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Genomes in the Open

Daniel MacArthur and the others over at Genomes Unzipped unveiled the next step in the site's evolution: making the genetic data of all the bloggers there publicly available. The group has developed a genome browser based on JBrowse for all to look through. MacArthur writes that over the coming weeks, the bloggers' data will be posted and they will be sharing their experiences with being tested and what they've found out. "We hope that our experiences and those of other early disclosers will provide valuable lessons for those who follow," MacArthur says.

At his blog, John Hawks wonders what the uptake of personal genomics will be, leading Razib Khan at Gene Expression to look at the social good of personal genome testing. "When only a few people have been genotyped your understanding of population-wide variation is still spotty," he says. "But as you increase your coverage you get a better sense of the variance within the population ... but soon enough you enter the phase of diminishing returns."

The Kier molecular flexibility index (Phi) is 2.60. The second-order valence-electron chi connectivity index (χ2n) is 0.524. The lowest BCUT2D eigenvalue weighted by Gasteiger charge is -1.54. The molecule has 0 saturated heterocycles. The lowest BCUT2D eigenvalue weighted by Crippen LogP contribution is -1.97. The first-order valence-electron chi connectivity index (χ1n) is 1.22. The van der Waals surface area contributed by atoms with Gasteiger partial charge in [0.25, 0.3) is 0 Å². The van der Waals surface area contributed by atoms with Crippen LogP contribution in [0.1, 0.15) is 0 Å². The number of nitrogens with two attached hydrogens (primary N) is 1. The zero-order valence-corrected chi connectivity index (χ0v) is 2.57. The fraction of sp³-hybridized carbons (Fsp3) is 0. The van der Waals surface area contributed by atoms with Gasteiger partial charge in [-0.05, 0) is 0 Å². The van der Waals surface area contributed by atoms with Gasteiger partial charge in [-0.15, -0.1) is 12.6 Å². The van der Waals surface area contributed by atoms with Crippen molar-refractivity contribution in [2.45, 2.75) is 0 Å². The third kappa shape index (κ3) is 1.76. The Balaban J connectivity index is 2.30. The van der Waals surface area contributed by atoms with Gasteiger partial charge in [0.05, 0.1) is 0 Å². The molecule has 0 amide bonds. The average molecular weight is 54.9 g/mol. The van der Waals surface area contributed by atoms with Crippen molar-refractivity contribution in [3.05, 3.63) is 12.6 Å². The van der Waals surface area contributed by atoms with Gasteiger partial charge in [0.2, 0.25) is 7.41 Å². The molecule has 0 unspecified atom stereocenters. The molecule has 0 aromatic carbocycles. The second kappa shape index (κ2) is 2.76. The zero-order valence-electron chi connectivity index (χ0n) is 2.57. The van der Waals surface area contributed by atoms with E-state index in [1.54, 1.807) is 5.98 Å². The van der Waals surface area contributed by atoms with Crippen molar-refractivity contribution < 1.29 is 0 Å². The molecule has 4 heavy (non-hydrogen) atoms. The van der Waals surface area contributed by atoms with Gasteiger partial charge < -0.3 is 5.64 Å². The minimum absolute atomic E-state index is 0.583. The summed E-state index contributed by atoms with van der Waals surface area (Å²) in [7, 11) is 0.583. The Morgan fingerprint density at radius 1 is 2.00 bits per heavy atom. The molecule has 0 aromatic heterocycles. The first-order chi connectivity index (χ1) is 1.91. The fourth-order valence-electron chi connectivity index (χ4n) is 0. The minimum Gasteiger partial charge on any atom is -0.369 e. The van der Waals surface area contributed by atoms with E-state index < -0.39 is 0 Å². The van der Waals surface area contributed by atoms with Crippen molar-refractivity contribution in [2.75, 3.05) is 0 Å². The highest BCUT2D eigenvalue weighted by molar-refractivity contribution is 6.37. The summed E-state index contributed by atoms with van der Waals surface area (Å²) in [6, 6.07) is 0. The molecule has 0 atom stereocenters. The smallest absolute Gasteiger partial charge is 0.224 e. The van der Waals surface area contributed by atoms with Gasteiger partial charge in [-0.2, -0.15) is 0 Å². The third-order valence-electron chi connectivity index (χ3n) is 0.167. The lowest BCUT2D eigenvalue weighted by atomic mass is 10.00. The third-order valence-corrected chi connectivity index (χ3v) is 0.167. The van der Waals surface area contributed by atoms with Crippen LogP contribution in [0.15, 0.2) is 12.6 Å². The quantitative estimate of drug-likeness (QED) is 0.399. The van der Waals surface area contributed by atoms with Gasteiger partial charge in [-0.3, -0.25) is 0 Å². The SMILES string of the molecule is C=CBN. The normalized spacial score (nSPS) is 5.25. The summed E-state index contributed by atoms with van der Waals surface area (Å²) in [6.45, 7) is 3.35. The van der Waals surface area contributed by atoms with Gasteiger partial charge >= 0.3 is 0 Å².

The Scan

Not Yet a Permanent One

NPR says the lack of a permanent Food and Drug Administration commissioner has "flummoxed" public health officials.

Unfair Targeting

Technology Review writes that a new report says the US has been unfairly targeting Chinese and Chinese-American individuals in economic espionage cases.

Limited Rapid Testing

The New York Times wonders why rapid tests for COVID-19 are not widely available in the US.

Genome Research Papers on IPAFinder, Structural Variant Expression Effects, Single-Cell RNA-Seq Markers

In Genome Research this week: IPAFinder method to detect intronic polyadenylation, influence of structural variants on gene expression, and more.